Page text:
One of the most popular dancehall DJs of the late '80s and early '90s, Ninjaman was also perhaps the most controversial, thanks to his often violent, progun lyrics. His bad-man image overshadowed the fact that he was a hugely talented freestyle lyricist, and the owner of a theatrical, stuttering delivery that made him a highly distinctive toaster. What was more, he did delve into social commentary at times, protesting war and the harsh realities of ghetto life rather than glamorizing their attendant violence. By the late '90s, Ninjaman was making far more headlines due to his turbulent personal life than his music, but even if his recording activities had tailed off, he remained a popular -- and still polarizing -- concert act.Ninjaman was born Desmond John Ballentine on January 20, 1966, in Annotto Bay, in the Jamaican province of St. Mary. His family moved to Kingston when he was 11, and he started DJing a year later under the name Double Ugly. Initially performing for the Black Culture sound system, he moved over to the Kilimanjaro organization in the early '80s, and there got the chance to learn from Super Cat and Early B. He changed his name to Uglyman, then Ninjaman when another artist of the same name came forward. Kilimanjaro started its own label, and in 1987 Ninjaman got the chance to make -- and self-produce -- his first single, a duet with Courtney Melody called "Protection." It was a success, and led to further hit collaborations under producer Lloyd Dennis in 1988, most notably "Cover Me" with Tinga Stewart and "Zig It Up" with Flourgon.Over the next few years, Ninjaman recorded prolifically for a variety of producers, including King Jammy, Philip "Fatis" Burrell, Redman, Ini Kamoze, Bobby Digital, Gussie Clarke, and Steely & Clevie, among others. His hits over the years 1989-1992 established his image as one of the most dangerous rude boys around: the controversial "Murder Dem," the chilling "Permit to Bury," "Border Clash," "Laugh and Grin (Mad Ninja)," "Test the High Power," "My Weapon," "Above the Law," "Reality Yuh Want." He also continued to cut duets with partners like Cocoa Tea, Gregory Isaacs, and Linval Thompson, and teamed up with both Shabba Ranks and Admiral Tibett for "Time Is Serious." As Ninjaman's popularity began to approach that of Ranks -- at least in Jamaica, where all the gun talk wasn't yet a liability -- the two struck up a spirited rivalry, trading barbs at many a concert clash. At the height of his notoriety, Ninjaman christened himself with the alternate appellation "Original Front Tooth, Gold Tooth, Gun Pon Tooth Don Gorgon," and inspired a legion of imitators with their own ninja-themed names.By 1993, however, Ninjaman's gun-toting rude boy persona was beginning to spur a backlash. Criticized as irresponsible, he began to find it more and more difficult to get recording or performing gigs. He worked with producers Henry "Junjo" Lawes and Junior Reid during this period, but his career momentum was fading fast, and by the mid-'90s his recording activity had tailed off substantially. Battling problems with crack cocaine, in 1997 Ninjaman became a born-again Christian, and began performing gospel reggae tunes under the name Brother Desmond. The switch wasn't entirely permanent, however, leading to condemnations from some in Jamaica's Christian community.That was only the beginning of a series of incidents that kept Ninjaman's name in the headlines in spite of the decline of his recording career. True to the character he played in the 1999 film Third World Cop, he had several run-ins with the law during the late '90s; among other allegations, he was accused of raping a woman at knifepoint in his home, and -- most seriously -- murdering a taxi driver in late 1999. He was acquitted on those charges, but convicted of unlawfully possessing a firearm and ammunition, and sentenced to a year in jail (also in late 1999). While serving his sentence, Ninjaman was reportedly assaulted by prison guards for attempting to shield his cellmate from a beating. Things didn't calm down upon his release, either; in July 2001, he was rushed to a hospital after suffering several machete wounds, some to the head, from a family associate trying to break up a physical dispute between him and his common-law wife. (He was later charged with domestic assault.) Several months later, he was arrested for driving erratically. In the summer of 2002, he was arrested again following a profanity-laced tirade at the Reggae Carifest, which resulted in his being dropped from subsequent festival engagements... Ninja remains the one and only front-teeth gold teeth don gorgon gun pon teeth brush teeth with toothpaste...Reverse de hearse mek him put in de dead!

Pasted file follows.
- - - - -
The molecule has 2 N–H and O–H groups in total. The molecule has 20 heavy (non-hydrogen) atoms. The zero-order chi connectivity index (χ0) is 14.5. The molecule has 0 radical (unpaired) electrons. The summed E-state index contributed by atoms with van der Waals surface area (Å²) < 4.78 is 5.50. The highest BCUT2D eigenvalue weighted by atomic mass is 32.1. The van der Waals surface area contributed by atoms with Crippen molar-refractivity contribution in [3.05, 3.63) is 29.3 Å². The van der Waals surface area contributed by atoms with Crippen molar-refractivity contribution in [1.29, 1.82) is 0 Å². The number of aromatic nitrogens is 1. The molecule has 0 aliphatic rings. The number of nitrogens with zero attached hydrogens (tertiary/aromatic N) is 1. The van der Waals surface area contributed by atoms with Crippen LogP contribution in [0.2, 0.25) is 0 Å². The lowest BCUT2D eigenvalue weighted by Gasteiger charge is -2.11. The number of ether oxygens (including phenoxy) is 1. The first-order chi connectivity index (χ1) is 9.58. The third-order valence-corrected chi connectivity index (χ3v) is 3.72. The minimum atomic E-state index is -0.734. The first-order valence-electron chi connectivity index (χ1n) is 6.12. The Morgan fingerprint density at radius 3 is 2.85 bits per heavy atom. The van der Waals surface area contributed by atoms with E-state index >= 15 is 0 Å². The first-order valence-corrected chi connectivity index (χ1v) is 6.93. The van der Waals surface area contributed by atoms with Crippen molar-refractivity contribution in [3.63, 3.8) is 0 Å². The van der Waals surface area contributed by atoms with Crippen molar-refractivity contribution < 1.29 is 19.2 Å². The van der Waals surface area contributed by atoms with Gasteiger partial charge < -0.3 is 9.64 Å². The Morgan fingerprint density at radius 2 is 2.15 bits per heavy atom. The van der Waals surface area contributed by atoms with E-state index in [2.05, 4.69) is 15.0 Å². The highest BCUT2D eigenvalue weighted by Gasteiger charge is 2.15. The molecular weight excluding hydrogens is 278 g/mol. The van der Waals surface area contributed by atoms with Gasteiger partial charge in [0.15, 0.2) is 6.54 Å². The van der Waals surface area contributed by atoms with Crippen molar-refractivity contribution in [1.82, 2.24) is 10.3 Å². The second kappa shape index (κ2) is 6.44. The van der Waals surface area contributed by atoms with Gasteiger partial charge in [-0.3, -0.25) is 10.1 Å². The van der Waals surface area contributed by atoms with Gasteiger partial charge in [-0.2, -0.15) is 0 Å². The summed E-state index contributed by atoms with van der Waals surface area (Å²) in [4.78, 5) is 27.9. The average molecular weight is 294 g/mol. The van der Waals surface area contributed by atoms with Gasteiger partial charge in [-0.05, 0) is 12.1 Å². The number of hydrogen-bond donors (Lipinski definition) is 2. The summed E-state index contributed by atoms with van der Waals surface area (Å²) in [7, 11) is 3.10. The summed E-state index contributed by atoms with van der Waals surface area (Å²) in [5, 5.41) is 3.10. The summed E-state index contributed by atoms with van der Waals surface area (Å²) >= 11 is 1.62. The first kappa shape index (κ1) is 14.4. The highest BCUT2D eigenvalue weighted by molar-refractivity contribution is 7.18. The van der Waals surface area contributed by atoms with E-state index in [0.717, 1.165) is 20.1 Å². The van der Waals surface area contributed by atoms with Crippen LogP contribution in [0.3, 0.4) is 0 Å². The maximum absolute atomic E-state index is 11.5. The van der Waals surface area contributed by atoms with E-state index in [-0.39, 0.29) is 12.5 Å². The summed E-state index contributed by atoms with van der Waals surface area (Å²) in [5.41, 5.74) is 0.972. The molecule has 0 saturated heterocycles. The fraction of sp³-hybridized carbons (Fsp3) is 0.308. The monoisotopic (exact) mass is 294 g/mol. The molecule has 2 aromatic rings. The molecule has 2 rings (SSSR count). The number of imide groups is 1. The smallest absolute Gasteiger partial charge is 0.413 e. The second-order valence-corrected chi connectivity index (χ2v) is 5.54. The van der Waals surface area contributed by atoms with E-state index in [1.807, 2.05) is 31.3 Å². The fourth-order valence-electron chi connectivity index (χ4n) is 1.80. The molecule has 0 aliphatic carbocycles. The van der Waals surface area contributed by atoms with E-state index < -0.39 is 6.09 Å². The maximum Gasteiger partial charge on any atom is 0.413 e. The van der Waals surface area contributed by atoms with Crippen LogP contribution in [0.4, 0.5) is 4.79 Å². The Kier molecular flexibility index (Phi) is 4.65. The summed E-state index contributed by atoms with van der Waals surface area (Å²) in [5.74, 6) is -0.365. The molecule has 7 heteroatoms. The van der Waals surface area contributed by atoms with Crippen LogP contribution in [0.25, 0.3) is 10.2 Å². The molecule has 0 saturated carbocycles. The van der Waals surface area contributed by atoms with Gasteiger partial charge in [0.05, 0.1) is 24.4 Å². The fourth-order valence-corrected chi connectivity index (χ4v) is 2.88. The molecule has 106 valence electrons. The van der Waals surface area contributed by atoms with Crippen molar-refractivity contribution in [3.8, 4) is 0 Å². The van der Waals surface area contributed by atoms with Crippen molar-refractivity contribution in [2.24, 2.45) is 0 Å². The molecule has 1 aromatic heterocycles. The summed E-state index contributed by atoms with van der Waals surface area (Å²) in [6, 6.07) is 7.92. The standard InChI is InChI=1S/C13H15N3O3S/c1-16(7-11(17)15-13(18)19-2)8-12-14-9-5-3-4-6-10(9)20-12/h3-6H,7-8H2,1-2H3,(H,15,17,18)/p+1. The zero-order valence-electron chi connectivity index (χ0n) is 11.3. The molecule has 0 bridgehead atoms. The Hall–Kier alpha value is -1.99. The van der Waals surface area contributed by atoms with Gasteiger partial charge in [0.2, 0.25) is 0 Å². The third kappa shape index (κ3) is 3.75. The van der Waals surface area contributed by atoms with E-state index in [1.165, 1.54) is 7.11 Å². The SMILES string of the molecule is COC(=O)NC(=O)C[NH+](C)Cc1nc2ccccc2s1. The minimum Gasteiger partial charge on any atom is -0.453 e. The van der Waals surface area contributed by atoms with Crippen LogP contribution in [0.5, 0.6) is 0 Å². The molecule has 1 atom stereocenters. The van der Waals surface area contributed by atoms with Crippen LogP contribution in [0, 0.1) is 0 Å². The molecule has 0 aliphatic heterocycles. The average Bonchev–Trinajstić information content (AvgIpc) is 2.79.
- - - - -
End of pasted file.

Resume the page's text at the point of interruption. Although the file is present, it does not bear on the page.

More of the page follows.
Tanya Stephens: Bad Gal